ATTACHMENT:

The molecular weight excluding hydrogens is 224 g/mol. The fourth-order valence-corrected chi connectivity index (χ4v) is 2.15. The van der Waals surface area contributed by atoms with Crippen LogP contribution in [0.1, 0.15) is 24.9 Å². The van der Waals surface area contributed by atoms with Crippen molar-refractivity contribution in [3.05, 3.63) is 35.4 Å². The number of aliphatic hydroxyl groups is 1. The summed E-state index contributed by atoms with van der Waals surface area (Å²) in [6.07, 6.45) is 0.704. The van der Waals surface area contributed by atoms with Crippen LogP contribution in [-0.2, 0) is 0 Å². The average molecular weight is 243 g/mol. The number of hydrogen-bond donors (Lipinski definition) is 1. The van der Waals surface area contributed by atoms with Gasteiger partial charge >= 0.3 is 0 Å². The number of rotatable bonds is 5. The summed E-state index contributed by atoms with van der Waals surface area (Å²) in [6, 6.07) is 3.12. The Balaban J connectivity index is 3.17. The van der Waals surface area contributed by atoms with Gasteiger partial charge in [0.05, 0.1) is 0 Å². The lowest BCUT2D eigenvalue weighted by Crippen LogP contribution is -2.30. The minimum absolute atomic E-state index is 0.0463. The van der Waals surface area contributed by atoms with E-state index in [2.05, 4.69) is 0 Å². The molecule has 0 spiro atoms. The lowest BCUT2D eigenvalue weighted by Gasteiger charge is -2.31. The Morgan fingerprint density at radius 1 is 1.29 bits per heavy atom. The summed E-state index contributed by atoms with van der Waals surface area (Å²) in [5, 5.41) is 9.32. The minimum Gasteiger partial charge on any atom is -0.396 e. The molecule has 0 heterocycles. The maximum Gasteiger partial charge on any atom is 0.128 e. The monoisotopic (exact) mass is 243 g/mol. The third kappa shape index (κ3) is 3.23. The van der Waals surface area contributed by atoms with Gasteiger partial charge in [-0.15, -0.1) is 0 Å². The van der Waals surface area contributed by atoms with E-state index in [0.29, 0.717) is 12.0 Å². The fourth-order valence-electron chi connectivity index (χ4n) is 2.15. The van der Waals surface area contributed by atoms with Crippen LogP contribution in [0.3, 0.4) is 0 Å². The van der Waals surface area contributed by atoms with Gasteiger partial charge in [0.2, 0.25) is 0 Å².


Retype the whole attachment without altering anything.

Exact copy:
The molecular weight excluding hydrogens is 224 g/mol. The fourth-order valence-corrected chi connectivity index (χ4v) is 2.15. The van der Waals surface area contributed by atoms with Crippen LogP contribution in [0.1, 0.15) is 24.9 Å². The van der Waals surface area contributed by atoms with Crippen molar-refractivity contribution in [3.05, 3.63) is 35.4 Å². The number of aliphatic hydroxyl groups is 1. The summed E-state index contributed by atoms with van der Waals surface area (Å²) in [6.07, 6.45) is 0.704. The van der Waals surface area contributed by atoms with Crippen LogP contribution in [-0.2, 0) is 0 Å². The average molecular weight is 243 g/mol. The number of hydrogen-bond donors (Lipinski definition) is 1. The van der Waals surface area contributed by atoms with Gasteiger partial charge >= 0.3 is 0 Å². The number of rotatable bonds is 5. The summed E-state index contributed by atoms with van der Waals surface area (Å²) in [6, 6.07) is 3.12. The Balaban J connectivity index is 3.17. The van der Waals surface area contributed by atoms with Gasteiger partial charge in [0.05, 0.1) is 0 Å². The lowest BCUT2D eigenvalue weighted by Crippen LogP contribution is -2.30. The minimum absolute atomic E-state index is 0.0463. The van der Waals surface area contributed by atoms with E-state index in [2.05, 4.69) is 0 Å². The molecule has 0 spiro atoms. The lowest BCUT2D eigenvalue weighted by Gasteiger charge is -2.31. The Morgan fingerprint density at radius 1 is 1.29 bits per heavy atom. The summed E-state index contributed by atoms with van der Waals surface area (Å²) in [5, 5.41) is 9.32. The minimum Gasteiger partial charge on any atom is -0.396 e. The molecule has 0 heterocycles. The maximum Gasteiger partial charge on any atom is 0.128 e. The monoisotopic (exact) mass is 243 g/mol. The third kappa shape index (κ3) is 3.23. The van der Waals surface area contributed by atoms with Gasteiger partial charge in [-0.15, -0.1) is 0 Å². The van der Waals surface area contributed by atoms with E-state index in [0.29, 0.717) is 12.0 Å². The fourth-order valence-electron chi connectivity index (χ4n) is 2.15. The van der Waals surface area contributed by atoms with Crippen LogP contribution in [0.3, 0.4) is 0 Å². The van der Waals surface area contributed by atoms with Gasteiger partial charge in [0.2, 0.25) is 0 Å².